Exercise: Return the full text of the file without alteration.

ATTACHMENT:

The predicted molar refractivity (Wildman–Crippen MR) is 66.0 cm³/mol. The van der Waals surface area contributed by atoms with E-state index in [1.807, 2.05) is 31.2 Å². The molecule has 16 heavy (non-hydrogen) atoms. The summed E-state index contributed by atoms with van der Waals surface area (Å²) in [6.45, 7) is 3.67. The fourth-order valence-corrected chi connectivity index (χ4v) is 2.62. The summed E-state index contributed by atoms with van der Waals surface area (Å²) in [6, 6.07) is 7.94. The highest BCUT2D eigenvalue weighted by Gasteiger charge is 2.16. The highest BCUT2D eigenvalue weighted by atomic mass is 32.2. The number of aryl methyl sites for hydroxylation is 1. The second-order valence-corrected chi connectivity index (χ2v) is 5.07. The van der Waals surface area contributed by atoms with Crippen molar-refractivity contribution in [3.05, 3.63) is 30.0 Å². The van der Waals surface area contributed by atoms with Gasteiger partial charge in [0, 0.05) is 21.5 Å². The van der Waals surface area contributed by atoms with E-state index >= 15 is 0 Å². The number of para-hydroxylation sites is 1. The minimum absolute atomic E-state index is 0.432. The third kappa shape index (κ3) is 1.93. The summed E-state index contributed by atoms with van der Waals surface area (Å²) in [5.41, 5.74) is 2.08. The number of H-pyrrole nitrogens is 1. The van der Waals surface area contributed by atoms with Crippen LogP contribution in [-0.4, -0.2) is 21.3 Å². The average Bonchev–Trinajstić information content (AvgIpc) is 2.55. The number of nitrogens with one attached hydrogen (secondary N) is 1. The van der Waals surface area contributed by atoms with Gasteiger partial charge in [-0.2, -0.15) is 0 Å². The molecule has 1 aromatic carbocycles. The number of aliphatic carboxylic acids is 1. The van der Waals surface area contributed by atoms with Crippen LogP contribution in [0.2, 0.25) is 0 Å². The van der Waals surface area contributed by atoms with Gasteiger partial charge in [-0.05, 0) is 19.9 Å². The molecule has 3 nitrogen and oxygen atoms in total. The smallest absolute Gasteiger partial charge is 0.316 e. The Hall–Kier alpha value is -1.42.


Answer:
The predicted molar refractivity (Wildman–Crippen MR) is 66.0 cm³/mol. The van der Waals surface area contributed by atoms with E-state index in [1.807, 2.05) is 31.2 Å². The molecule has 16 heavy (non-hydrogen) atoms. The summed E-state index contributed by atoms with van der Waals surface area (Å²) in [6.45, 7) is 3.67. The fourth-order valence-corrected chi connectivity index (χ4v) is 2.62. The summed E-state index contributed by atoms with van der Waals surface area (Å²) in [6, 6.07) is 7.94. The highest BCUT2D eigenvalue weighted by Gasteiger charge is 2.16. The highest BCUT2D eigenvalue weighted by atomic mass is 32.2. The number of aryl methyl sites for hydroxylation is 1. The second-order valence-corrected chi connectivity index (χ2v) is 5.07. The van der Waals surface area contributed by atoms with Crippen molar-refractivity contribution in [3.05, 3.63) is 30.0 Å². The van der Waals surface area contributed by atoms with Gasteiger partial charge in [0, 0.05) is 21.5 Å². The van der Waals surface area contributed by atoms with E-state index >= 15 is 0 Å². The number of para-hydroxylation sites is 1. The minimum absolute atomic E-state index is 0.432. The third kappa shape index (κ3) is 1.93. The summed E-state index contributed by atoms with van der Waals surface area (Å²) in [5.41, 5.74) is 2.08. The number of H-pyrrole nitrogens is 1. The van der Waals surface area contributed by atoms with Crippen LogP contribution in [-0.4, -0.2) is 21.3 Å². The average Bonchev–Trinajstić information content (AvgIpc) is 2.55. The number of nitrogens with one attached hydrogen (secondary N) is 1. The van der Waals surface area contributed by atoms with Gasteiger partial charge in [-0.2, -0.15) is 0 Å². The molecule has 1 aromatic carbocycles. The number of aliphatic carboxylic acids is 1. The van der Waals surface area contributed by atoms with Crippen LogP contribution in [0.2, 0.25) is 0 Å². The van der Waals surface area contributed by atoms with Gasteiger partial charge in [-0.05, 0) is 19.9 Å². The molecule has 3 nitrogen and oxygen atoms in total. The smallest absolute Gasteiger partial charge is 0.316 e. The Hall–Kier alpha value is -1.42.